The School of Nursing at Emory does a good job of teaching us the evidence-based practices that we follow for patient safety and comfort, but the patients have the autonomy in most cases to deny treatment, do something different than recommended to treat their ailments , or ask about new upcoming treatments. Because of this, it is important to know recent research about various types of treatment practices to be better support the patients.

van Gogh’s self portrait fading away during the Atelier des Lumieres of all of his works.

One that was really interesting to find out was the possible implementation of brain-derived neurotrophic factor (BDNF) to help treat neurodegenerative diseases as well as mental health disorders. It is a growth factor that is used in neurogenesis or the formation of new neurons which is not common for adults; in most of the brain, there are no new neurons created from the ones at birth, but there are some brain areas that still have new neurons created which is where growth factors like BDNF are used those new neurons (Bathina and Das, 2015). This is also used for synaptic plasticity in which there is a consistently strong or diminished communication between the neurons depending on how strength and importance of the signal is between the two neurons (“What Is Synaptic Plasticity?”). There is also evidence that a depleted amount of the class of factors BNDF belongs to can possibly be an indicator for neurological disorders such as Parkinson’s disorder and Alzheimer’s (Bathina and Das, 2015). While BNDF has the ability for synaptic plasticity, a study done with mice found that inhibition of one of the receptors BNDF can bind to shows a decrease in long term depressive behaviors without affecting its synaptic plasticity function in other brain areas (Woo et al., 2005). Researchers also theorize that people with reduced BDNF levels might have a decreased synaptic plasticity in the hippocampus which prevents the body from going back to homeostasis taking them out of their stress related depressive states (Phillips, 2017). The second type of receptors that BDNF does the opposite effect by producing synaptic plasticity; this receptors’ activation and an BDNF increase is seen in the presence of certain antidepressive pharmacologic therapies (Phillips, 2017).This is now being used as an indicator for future drug therapies as a measure of effectiveness.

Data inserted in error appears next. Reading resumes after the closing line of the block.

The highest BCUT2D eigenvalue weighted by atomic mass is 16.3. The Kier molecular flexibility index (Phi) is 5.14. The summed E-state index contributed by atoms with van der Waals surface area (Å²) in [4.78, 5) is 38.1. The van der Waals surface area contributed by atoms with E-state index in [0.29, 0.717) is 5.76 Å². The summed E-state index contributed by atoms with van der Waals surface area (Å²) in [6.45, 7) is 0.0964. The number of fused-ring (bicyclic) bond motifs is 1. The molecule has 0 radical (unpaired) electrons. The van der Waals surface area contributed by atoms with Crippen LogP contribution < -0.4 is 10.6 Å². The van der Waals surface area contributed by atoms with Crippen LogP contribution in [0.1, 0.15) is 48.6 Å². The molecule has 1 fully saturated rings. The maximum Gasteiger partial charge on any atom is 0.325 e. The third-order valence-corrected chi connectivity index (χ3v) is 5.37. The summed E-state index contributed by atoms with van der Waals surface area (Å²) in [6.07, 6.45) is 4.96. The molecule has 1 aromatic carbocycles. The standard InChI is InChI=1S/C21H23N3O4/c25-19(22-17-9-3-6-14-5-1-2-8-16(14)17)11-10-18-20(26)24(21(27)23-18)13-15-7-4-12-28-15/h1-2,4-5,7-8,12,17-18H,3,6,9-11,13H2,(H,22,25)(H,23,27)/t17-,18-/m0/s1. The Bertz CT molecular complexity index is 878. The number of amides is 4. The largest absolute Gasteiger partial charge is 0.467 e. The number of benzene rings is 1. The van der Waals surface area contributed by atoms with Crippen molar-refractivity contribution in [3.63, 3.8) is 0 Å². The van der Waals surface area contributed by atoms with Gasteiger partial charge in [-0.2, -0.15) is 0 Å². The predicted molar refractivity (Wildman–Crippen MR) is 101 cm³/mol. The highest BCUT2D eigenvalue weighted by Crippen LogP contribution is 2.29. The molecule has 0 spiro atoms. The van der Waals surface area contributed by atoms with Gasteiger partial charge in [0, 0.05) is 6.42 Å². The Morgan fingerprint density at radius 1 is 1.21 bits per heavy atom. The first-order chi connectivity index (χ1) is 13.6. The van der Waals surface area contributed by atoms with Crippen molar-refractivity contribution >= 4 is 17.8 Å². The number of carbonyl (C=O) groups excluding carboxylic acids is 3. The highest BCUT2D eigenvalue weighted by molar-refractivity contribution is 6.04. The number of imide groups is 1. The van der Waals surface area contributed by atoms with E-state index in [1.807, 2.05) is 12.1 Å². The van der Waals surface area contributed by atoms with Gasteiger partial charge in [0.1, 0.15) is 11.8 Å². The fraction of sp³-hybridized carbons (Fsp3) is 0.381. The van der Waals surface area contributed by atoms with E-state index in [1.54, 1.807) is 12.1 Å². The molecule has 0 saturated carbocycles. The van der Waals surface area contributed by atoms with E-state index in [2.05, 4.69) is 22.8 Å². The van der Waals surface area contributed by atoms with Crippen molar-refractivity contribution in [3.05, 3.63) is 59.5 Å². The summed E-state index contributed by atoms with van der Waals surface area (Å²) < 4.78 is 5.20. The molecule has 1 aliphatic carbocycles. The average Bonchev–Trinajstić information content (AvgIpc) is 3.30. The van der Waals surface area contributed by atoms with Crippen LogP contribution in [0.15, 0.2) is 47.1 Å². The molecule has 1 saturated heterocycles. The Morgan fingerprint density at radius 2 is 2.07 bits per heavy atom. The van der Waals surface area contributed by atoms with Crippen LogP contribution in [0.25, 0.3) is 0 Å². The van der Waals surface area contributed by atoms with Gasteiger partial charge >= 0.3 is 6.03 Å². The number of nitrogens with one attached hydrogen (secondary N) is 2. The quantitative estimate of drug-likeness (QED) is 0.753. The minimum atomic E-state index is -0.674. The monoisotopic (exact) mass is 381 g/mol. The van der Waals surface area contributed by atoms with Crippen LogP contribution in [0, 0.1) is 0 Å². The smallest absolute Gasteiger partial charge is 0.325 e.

A watercolor painting I did in class depicting the sensory neurons in the eye.